For example, there’s the common, yet somewhat contradictory, philosophical stance of the practicing mathematician – “a formalist during the week and a Platonist on Sunday” (Hersh and Davis). There’s the nonlinear feedback loop and co-evolution of definitions, hypotheses, conjectures, and theorems (as in Lakatos’ Proofs and Refutations). There’s getting into the one-pointed concentration zone, where you feel like a mere conduit for the mathematical flow to express itself. There’s the use of machinery to break problems into smaller, more manageable pieces, slowly extracting small results that bit by bit add together. There’s getting completely stuck. There’s the paperwork and grading, and the extremely difficult casual conversation with the non-mathematician about your work. There are the times that distance and leisure suggest new insights or new perspectives. There’s the creating of new perspectives, and the discovery of what must be so. There’s that moment when the last piece falls into place, and certainty resonates within you (à la Poincaré). There’s the disappointment of finding a counterexample, and having to throw out a week (or month) of work.

My performance tried to express all these, in under ten minutes. It was part theater, part performance art, with a dynamic soundtrack and lots of bizarre props. There’s a video of this performance on my website, (well, any day now).

In a sense, this blog is an attempt at continuing the programme set out in that performance: to express some of the common experiences encountered along the mathematical path.

After the show, the feedback among my classmates and the faculty was better than I hoped. “Luke, you hit the nail on the head!”, “We were all just talking about it together… that’s exactly what it’s like to do math!” “The music you chose was perfect!”

I’ve tried to engage other mathematicians, in more or less formal settings, in this level of meta-mathematics. A continuing issue is that most mathematicians feel that any discussion involving math must proceed with utmost rigor and objectivity. I strongly disagree with this sentiment.  My performance at the math musicale succeeded, I think, because the medium – absurdist performance art – made it clear: we are contemplating mathematics, but in a looser, more subjective way.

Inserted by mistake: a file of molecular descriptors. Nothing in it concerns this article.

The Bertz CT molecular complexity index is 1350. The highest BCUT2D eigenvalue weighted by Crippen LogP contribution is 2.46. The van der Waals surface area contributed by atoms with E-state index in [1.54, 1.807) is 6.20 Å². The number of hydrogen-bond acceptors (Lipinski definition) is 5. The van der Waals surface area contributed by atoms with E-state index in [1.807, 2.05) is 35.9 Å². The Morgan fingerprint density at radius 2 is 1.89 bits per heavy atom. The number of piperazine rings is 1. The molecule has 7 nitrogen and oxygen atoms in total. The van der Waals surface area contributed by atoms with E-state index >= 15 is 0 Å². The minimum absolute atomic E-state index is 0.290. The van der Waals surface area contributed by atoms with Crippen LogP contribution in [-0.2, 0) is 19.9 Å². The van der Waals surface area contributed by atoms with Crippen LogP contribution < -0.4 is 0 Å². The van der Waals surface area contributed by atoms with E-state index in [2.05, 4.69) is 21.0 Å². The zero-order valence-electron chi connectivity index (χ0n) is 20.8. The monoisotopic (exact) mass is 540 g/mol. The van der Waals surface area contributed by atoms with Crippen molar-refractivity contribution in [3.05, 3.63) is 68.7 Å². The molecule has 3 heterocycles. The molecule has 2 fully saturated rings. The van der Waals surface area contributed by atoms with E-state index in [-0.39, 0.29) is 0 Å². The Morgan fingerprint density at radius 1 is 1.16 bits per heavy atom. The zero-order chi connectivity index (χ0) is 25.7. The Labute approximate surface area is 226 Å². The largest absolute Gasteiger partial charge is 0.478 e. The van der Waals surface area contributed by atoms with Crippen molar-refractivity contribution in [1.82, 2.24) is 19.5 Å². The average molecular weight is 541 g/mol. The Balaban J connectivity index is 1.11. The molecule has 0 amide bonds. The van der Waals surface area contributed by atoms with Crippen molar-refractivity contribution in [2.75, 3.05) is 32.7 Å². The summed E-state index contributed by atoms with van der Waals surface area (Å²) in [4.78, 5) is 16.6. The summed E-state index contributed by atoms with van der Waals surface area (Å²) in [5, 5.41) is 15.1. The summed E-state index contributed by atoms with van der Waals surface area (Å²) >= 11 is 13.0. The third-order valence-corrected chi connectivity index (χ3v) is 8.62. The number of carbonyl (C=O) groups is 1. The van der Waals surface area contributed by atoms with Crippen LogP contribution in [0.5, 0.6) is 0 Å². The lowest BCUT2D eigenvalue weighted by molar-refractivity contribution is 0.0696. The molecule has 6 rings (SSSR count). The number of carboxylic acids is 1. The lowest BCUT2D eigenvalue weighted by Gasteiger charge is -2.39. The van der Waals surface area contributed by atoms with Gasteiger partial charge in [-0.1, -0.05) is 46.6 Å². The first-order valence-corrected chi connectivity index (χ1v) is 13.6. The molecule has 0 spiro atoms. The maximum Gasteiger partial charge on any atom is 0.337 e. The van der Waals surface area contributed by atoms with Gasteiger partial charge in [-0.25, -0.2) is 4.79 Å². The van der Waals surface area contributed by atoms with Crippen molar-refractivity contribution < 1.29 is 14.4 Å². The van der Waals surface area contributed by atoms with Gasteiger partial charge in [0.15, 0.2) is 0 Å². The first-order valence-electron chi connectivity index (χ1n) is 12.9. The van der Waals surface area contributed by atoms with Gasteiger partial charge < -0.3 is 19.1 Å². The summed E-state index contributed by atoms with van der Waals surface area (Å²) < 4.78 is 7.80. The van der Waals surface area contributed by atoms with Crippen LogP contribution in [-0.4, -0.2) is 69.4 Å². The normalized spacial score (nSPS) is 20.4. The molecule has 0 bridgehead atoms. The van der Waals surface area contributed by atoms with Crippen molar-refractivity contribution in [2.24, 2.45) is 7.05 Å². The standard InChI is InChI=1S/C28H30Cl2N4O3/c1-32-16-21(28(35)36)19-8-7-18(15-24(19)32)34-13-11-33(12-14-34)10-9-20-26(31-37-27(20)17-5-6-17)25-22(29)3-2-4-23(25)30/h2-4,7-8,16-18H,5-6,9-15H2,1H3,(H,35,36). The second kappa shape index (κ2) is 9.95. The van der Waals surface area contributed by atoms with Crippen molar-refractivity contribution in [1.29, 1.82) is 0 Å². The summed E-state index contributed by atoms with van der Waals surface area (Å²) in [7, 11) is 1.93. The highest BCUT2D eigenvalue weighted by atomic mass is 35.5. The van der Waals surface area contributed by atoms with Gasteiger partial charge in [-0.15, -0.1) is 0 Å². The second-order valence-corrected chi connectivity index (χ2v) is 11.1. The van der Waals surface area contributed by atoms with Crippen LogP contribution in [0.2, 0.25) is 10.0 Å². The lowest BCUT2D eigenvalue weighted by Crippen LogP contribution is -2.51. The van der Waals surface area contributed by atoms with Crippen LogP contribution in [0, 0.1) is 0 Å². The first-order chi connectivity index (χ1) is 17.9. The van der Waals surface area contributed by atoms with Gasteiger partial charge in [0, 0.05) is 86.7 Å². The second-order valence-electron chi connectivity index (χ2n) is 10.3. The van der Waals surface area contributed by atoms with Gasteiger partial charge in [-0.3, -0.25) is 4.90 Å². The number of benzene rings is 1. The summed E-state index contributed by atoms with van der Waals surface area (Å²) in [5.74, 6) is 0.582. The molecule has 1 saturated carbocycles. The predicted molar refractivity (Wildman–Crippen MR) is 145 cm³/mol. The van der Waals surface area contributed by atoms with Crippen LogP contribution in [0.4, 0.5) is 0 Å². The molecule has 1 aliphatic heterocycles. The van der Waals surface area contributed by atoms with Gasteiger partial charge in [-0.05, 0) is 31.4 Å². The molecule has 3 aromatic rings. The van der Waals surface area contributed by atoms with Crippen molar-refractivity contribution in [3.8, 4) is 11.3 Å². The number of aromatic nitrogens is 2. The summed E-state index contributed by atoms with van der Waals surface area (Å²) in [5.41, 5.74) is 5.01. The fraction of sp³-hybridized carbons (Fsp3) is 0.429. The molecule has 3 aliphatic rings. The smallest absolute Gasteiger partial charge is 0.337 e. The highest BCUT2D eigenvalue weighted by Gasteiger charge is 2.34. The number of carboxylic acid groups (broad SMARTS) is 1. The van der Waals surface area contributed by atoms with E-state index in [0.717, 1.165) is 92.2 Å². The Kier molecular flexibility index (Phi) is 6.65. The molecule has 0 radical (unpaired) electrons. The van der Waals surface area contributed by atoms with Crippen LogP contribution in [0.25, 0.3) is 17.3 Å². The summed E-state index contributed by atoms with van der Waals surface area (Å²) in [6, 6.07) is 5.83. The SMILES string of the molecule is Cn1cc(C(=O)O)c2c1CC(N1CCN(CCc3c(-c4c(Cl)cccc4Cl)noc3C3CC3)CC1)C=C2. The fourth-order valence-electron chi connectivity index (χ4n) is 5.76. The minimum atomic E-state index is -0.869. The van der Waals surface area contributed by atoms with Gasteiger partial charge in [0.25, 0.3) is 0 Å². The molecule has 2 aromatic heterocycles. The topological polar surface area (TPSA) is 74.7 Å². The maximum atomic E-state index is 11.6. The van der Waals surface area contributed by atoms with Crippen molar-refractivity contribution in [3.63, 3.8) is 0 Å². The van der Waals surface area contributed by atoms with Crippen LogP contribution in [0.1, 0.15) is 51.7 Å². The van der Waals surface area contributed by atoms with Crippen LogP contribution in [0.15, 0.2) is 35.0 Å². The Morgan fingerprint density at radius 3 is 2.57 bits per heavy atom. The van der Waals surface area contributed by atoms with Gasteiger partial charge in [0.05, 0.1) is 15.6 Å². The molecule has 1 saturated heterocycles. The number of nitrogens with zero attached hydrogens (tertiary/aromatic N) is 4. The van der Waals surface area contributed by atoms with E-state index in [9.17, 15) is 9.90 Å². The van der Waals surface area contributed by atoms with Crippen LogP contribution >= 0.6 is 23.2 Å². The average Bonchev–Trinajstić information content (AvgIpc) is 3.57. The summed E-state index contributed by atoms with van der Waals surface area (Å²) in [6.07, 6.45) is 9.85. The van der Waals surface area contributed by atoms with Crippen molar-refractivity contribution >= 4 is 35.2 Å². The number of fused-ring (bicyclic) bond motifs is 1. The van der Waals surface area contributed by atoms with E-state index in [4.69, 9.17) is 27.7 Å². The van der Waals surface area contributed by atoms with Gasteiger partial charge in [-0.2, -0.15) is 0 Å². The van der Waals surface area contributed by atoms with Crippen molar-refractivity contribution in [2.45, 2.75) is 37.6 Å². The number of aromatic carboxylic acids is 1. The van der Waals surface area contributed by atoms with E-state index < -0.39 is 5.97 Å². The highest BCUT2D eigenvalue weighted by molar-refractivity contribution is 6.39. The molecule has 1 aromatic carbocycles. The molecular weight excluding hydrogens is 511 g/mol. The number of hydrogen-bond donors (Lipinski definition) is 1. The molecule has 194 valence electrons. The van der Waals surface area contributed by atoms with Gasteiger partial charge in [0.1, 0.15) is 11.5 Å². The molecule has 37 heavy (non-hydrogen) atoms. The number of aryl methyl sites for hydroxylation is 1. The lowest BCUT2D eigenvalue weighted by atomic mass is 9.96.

So, as you read the blog, please withhold your insistence on rigor. It is necessary to math, but it is not all of math. Try to be mindful of how it feels to surrender rigor – how the subjectivity floods in, and in the flood what are the branches that we can hold on to? These are the threads of intersubjectivity – shared experience.

An everyday metaphor

When you go to the movies to see a romantic drama, the plot usually pulls from a database of common themes.  Likewise when you listen to the lyrics of songs on the radio.  If you’re watching a romance or listening to the radio, you sort of know what to expect.  The themes can be trite and arranged uninterestingly, as in your average romantic comedy.  They can also be presented artfully and uniquely, as in a Leonard Cohen ballad.  These themes are, in part, normative scripts that we are socialized to (e.g. hetero- versus homo-relationship paradigms), but they also express universals that appear across all or most human cultures.

So if this blog were about partnerships rather than mathematics, some flavors might be: the second date, meeting the family, cooking a meal together.  Some seasons might be: getting to know each other, traveling together, long-distance.  Thank Goodness I’m not making a blog about those things.

sticky post: Flavors and What?

April 27, 2011

The purpose of this blog is to document the flavors and seasons of the mathematical experience.  I’d like to dedicate the blog to the discoverer/inventer of projective geometry, Girard Desargues.

His 1639 masterpiece, “Rough draft for an essay on the results of taking plane sections of a cone,” with only 50 copies published, was ignored for about 200 years. According to  Raymond Wilder, there are two possible explanations for why his work, “one of the most unsuccessful great works ever published,” went unappreciated for so long.

1.  Perhaps it wasn’t until the mid 1800’s that the mathematical community was prepared for the revolutionary idea that Euclidean geometry was just one of many equally valid and self-consistent geometries.  (In the 1830’s, the incomparable Gauss developed his own non-Euclidean ideas, but chose to carry them to his grave (1855), because, as he wrote to a friend, “I fear the ‘clamor of the Boeotians.'”)

2. Or maybe it’s because Desargues’ work was “couched in a strange terminology, much of which was borrowed from botany.”

For more info about this project, go to the About the project page.

Find a list of all flavors and seasons in the Table of Contents.  Recent posts are below.  Please add comments.